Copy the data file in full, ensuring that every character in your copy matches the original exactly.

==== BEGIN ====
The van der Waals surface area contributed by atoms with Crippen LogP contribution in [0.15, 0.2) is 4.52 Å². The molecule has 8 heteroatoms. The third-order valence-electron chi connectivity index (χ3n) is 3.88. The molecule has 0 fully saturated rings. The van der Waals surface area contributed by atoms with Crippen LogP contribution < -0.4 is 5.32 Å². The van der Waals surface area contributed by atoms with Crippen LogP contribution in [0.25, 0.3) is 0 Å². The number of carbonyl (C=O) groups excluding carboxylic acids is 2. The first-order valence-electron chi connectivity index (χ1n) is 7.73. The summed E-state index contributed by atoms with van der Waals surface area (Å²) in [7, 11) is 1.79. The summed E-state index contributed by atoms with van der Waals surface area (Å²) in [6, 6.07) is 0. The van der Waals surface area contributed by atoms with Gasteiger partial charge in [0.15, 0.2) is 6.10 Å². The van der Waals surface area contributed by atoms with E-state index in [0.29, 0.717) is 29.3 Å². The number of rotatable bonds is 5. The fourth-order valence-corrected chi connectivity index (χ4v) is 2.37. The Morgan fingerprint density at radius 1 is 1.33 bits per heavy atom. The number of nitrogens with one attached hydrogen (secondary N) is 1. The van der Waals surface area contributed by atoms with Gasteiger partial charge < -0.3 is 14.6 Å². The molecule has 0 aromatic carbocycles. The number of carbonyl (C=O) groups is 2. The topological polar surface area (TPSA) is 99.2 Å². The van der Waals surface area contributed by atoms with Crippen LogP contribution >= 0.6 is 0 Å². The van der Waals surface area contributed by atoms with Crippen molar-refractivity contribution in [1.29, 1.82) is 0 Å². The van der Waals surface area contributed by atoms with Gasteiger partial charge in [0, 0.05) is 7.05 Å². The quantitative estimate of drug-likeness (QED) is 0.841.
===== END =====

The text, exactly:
The van der Waals surface area contributed by atoms with Crippen LogP contribution in [0.15, 0.2) is 4.52 Å². The molecule has 8 heteroatoms. The third-order valence-electron chi connectivity index (χ3n) is 3.88. The molecule has 0 fully saturated rings. The van der Waals surface area contributed by atoms with Crippen LogP contribution < -0.4 is 5.32 Å². The van der Waals surface area contributed by atoms with Crippen LogP contribution in [0.25, 0.3) is 0 Å². The number of carbonyl (C=O) groups excluding carboxylic acids is 2. The first-order valence-electron chi connectivity index (χ1n) is 7.73. The summed E-state index contributed by atoms with van der Waals surface area (Å²) in [7, 11) is 1.79. The summed E-state index contributed by atoms with van der Waals surface area (Å²) in [6, 6.07) is 0. The van der Waals surface area contributed by atoms with Gasteiger partial charge in [0.15, 0.2) is 6.10 Å². The van der Waals surface area contributed by atoms with E-state index in [0.29, 0.717) is 29.3 Å². The number of rotatable bonds is 5. The fourth-order valence-corrected chi connectivity index (χ4v) is 2.37. The Morgan fingerprint density at radius 1 is 1.33 bits per heavy atom. The number of nitrogens with one attached hydrogen (secondary N) is 1. The van der Waals surface area contributed by atoms with Gasteiger partial charge < -0.3 is 14.6 Å². The molecule has 0 aromatic carbocycles. The number of carbonyl (C=O) groups is 2. The topological polar surface area (TPSA) is 99.2 Å². The van der Waals surface area contributed by atoms with Crippen LogP contribution >= 0.6 is 0 Å². The van der Waals surface area contributed by atoms with Crippen molar-refractivity contribution in [1.29, 1.82) is 0 Å². The van der Waals surface area contributed by atoms with Gasteiger partial charge in [0, 0.05) is 7.05 Å². The quantitative estimate of drug-likeness (QED) is 0.841.